Is this the direction most homebuilders are heading? Maybe not.

To test this proposition, I conducted the following poll among members of LinkedIn’s New Home Professional Group:

Question: As new homes sales improve, do you think production builders will continue to pay co-broker commissions?

The question drew 62 respondents, mostly those involved with new-home sales. During the 30 days the poll was live, 44 respondents (71 percent) voted "yes." The other 18 (29 percent) voted "no." Some of the 55 comments made by respondents are shared below.

The general feeling was that while some homebuilders will eliminate co-broker commissions altogether, more will eliminate commission for upgrades, or lot premiums, and may tighten the protection period — from, say, 60 days to 30 days.

John Huston, a 15-year sales management executive in the Phoenix, Ariz., area, made a point that’s hard to ignore.

"I suppose one could make the argument that paying a commission reduces the profit; but that presupposes that every co-broker sale would have sold anyway without a broker in the same period of time," Huston said. "That has not been my experience."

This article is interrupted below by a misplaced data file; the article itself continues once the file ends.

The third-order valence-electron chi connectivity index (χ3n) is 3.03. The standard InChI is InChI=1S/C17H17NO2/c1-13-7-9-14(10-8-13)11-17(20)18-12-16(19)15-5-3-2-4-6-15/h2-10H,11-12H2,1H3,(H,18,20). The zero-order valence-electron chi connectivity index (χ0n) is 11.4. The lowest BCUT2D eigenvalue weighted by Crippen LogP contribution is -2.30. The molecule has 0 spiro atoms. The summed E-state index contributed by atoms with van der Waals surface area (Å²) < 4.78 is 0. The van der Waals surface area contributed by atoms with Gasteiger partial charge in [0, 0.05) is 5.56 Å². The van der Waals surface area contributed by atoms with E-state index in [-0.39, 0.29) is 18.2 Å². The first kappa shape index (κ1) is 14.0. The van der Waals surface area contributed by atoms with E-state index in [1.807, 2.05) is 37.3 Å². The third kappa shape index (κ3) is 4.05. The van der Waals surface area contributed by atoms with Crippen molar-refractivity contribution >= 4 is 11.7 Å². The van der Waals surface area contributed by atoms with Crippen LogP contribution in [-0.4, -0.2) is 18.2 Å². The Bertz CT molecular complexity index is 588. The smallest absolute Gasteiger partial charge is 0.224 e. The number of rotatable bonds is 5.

Mike Dwight, president at Phydeaux Inc. in Orange County, Calif., said, "If the builder discourages agents, they create their own competition with resales and other builders who encourage agents to refer to them."

It appears that 2013 is going to be the year that new homes become a high-demand inventory choice, especially as resale inventory remains tight.

So homebuilders, who have been profit-starved for years, must either accept the fact that it’s worth offering a consistent commission and co-broker policy to Realtors who introduce ready, willing and able prospects to new homes, or not.